Magliocchetti and Vargas Develop Solution to One School Busing Issue; Roof Help Coming Too

State Rep. Andy X. Vargas and Haverhill School Committee member Paul A. Magliocchetti. (WHAV News file photograph.)

The nation’s schools have been experiencing bus shortages this year, but Haverhill has found a solution at least to taking students to after-school sporting events, and an environmentally friendly one at that.

Haverhill School Committee member Paul A. Magliocchetti and state Rep. Andy X. Vargas worked together to fashion a solution. Magliocchetti outlined the problem for WHAV listeners.

“One of the problems is we don’t have a bus that is big enough to transport all of the kids so they have to make multiple trips where, if we had a larger bus, we could basically do a loop to the kids to their sporting events,” he said.

During a recent school Transportation subcommittee meeting, Magliocchetti suggested buying a full-sized bus to be owned by the schools. He also considered whether an electric bus might be a better choice than a traditional diesel-fueled vehicle. He explained the nation is moving in the direction of electric vehicles, but found they carry a price tag of about $300,000—or $175,000 above traditional buses.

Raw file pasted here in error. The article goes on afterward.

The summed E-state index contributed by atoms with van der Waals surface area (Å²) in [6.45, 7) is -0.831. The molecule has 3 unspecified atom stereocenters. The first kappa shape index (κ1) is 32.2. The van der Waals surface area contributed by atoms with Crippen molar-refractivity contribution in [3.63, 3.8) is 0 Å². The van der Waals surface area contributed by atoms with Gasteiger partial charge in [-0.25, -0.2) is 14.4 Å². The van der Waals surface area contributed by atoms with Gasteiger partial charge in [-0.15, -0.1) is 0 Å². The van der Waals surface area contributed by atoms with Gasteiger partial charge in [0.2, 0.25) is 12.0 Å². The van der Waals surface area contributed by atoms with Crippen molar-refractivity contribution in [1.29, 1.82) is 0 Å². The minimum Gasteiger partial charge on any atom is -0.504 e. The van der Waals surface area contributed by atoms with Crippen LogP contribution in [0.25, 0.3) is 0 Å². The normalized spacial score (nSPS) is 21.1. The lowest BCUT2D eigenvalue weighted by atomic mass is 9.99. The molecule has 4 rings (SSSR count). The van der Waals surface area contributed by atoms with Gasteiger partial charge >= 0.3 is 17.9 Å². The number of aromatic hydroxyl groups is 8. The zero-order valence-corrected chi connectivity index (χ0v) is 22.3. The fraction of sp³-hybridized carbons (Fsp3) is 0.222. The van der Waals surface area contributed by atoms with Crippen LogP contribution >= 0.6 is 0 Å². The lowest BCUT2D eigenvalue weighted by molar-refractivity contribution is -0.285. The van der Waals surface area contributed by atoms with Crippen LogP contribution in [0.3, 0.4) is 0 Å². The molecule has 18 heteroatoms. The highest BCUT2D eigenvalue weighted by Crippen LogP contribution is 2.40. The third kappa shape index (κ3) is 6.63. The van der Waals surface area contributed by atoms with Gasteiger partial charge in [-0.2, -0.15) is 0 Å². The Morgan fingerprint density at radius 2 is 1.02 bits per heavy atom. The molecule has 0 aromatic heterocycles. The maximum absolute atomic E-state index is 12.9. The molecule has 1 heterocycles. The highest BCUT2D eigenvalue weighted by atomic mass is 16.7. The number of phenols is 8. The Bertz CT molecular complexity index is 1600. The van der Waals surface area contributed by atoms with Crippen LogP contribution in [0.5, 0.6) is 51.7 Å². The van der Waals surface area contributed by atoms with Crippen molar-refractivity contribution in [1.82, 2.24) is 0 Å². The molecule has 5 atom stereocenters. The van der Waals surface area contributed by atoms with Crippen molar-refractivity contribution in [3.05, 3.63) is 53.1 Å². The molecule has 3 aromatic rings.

Vargas was able to bridge the price gap, proposing an amendment to take $200,000 from the state’s plan for using federal American Rescue Plan Act money. He acknowledged the underlying problem.

“We all know of the transportation problems that have been caused by COVID—the shortages of labor and the challenges that the schools can sometimes have in negotiating with the bus companies,” he told WHAV.

Vargas secured his State House colleagues’ support Friday for the additional money, noting there is agreement electric buses carry a higher upfront cost, but are more cost-effective over the long run. The representative was also able to win approval of $250,000 for other capital needs.

“In addition to that, we also secured $250,000 in capital improvements for Haverhill Public Schools. We know there are some roofs and some ceilings that still need to get repaired,” he explained.

The extra money, Magliocchetti notes, comes with “no strings attached.”

As State House negotiations proceed, Vargas said, Haverhill could still receive additional federal relief money.

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